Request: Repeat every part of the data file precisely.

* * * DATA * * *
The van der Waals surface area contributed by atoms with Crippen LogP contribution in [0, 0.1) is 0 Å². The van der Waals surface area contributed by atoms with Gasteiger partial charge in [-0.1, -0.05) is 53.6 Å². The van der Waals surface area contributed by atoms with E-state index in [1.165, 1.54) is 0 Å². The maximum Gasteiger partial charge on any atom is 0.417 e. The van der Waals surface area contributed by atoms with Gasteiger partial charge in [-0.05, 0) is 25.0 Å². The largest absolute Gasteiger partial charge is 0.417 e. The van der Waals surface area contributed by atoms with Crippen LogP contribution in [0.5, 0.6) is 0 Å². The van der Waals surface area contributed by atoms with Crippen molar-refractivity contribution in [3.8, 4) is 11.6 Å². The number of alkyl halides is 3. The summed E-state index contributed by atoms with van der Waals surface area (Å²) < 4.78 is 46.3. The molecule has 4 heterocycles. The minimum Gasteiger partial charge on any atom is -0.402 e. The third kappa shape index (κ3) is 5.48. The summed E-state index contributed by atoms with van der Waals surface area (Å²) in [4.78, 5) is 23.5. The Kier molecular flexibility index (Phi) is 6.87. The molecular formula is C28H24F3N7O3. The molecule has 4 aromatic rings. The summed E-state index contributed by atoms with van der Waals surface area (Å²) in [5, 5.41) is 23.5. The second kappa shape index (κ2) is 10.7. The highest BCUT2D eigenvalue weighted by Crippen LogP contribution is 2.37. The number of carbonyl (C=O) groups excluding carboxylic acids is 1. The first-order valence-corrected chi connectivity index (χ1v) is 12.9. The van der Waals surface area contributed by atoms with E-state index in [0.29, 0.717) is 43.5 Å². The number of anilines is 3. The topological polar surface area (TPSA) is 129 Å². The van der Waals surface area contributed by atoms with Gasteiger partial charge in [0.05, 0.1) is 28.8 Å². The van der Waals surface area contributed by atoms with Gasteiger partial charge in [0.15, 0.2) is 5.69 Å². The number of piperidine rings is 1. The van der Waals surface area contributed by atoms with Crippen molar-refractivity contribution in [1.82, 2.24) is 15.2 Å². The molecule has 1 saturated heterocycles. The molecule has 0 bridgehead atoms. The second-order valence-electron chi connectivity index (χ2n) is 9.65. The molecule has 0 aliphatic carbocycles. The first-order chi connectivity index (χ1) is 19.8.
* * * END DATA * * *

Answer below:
The van der Waals surface area contributed by atoms with Crippen LogP contribution in [0, 0.1) is 0 Å². The van der Waals surface area contributed by atoms with Gasteiger partial charge in [-0.1, -0.05) is 53.6 Å². The van der Waals surface area contributed by atoms with E-state index in [1.165, 1.54) is 0 Å². The maximum Gasteiger partial charge on any atom is 0.417 e. The van der Waals surface area contributed by atoms with Gasteiger partial charge in [-0.05, 0) is 25.0 Å². The largest absolute Gasteiger partial charge is 0.417 e. The van der Waals surface area contributed by atoms with Crippen LogP contribution in [0.5, 0.6) is 0 Å². The van der Waals surface area contributed by atoms with Crippen molar-refractivity contribution in [3.8, 4) is 11.6 Å². The number of alkyl halides is 3. The summed E-state index contributed by atoms with van der Waals surface area (Å²) < 4.78 is 46.3. The molecule has 4 heterocycles. The minimum Gasteiger partial charge on any atom is -0.402 e. The third kappa shape index (κ3) is 5.48. The summed E-state index contributed by atoms with van der Waals surface area (Å²) in [4.78, 5) is 23.5. The Kier molecular flexibility index (Phi) is 6.87. The molecular formula is C28H24F3N7O3. The molecule has 4 aromatic rings. The summed E-state index contributed by atoms with van der Waals surface area (Å²) in [5, 5.41) is 23.5. The second kappa shape index (κ2) is 10.7. The highest BCUT2D eigenvalue weighted by Crippen LogP contribution is 2.37. The number of carbonyl (C=O) groups excluding carboxylic acids is 1. The first-order valence-corrected chi connectivity index (χ1v) is 12.9. The van der Waals surface area contributed by atoms with E-state index in [0.29, 0.717) is 43.5 Å². The number of anilines is 3. The topological polar surface area (TPSA) is 129 Å². The van der Waals surface area contributed by atoms with Gasteiger partial charge in [0.05, 0.1) is 28.8 Å². The van der Waals surface area contributed by atoms with Gasteiger partial charge in [0.15, 0.2) is 5.69 Å². The number of piperidine rings is 1. The van der Waals surface area contributed by atoms with Crippen molar-refractivity contribution in [1.82, 2.24) is 15.2 Å². The molecule has 1 saturated heterocycles. The molecule has 0 bridgehead atoms. The second-order valence-electron chi connectivity index (χ2n) is 9.65. The molecule has 0 aliphatic carbocycles. The first-order chi connectivity index (χ1) is 19.8.